The documents show major media outlets were soon lining up to speak with Miller, but the Privy Council Office said no to the interviews.
In a Twitter conversation with me, David Bruggeman did note that the Science paywall also acts as a kind of muzzle.
I was originally going to end the posting with that last paragraph but I made a discovery, quite by accident. Canada’s Tri-Agency Funding Councils opened a consultation with stakeholders on Ethics and Integrity for Institutions, Applicants, and Award Holders on August 15, 2011 which will run until September 30, 2011. (This differs somewhat from the US exercise which is solely focussed on science as practiced in various government agencies. The equivalent in Canada would be if Stephen Harper requested scientific integrity guidelines from the Ministries of Environment, Natural Resources, Health, Industry, etc.) From the NSERC Ethics and Integrity Guidelines page,
Upcoming Consultation on the Draft Tri-Agency Framework: Responsible Conduct of Research
The Canadian Institutes of Health Research (CIHR), the Social Sciences and Humanities Research Council of Canada (SSHRC), and NSERC (the tri-agencies) continue to work on improving their policy framework for research and scholarly integrity, and financial accountability. From August 15 to September 30, 2011, the three agencies are consulting with a wide range of stakeholders in the research community on the draft consultation document, Tri-Agency Framework: Responsible Conduct of Research.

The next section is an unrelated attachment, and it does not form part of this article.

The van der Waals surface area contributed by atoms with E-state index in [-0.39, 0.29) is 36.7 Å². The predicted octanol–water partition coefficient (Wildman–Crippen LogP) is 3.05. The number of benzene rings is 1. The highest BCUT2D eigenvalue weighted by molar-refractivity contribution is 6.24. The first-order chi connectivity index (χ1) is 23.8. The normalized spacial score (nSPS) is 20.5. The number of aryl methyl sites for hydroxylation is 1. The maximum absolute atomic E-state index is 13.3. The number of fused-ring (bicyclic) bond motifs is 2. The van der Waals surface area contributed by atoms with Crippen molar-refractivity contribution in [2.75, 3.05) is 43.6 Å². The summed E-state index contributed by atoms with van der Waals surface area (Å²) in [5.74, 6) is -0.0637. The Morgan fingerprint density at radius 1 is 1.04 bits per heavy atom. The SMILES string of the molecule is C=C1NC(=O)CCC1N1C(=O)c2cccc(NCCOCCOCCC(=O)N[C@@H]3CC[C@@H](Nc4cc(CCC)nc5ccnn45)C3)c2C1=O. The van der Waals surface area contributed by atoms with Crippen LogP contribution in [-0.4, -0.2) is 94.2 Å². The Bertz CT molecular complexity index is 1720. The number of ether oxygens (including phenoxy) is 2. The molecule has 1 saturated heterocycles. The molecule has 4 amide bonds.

I found the answers to these two questions in the FAQs particularly interesting,
- What are some of the new elements in this draft Framework?
The draft Framework introduces new elements, including the following:
A strengthened Tri-Agency Research Integrity Policy
The draft Framework includes a strengthened Tri-Agency Research Integrity Policy that clarifies the responsibilities of the researcher.
‘Umbrella’ approach to RCR
The draft Framework provides an overview of all applicable research policies, including those related to the ethical conduct of research involving humans and financial management, as well as research integrity. It also clarifies the roles and responsibilities of researchers, institutions and Agencies in responding to all types of alleged breaches of Agency policies, for example, misuse of funds, unethical conduct of research involving human participants or plagiarism.
A definition of a policy breach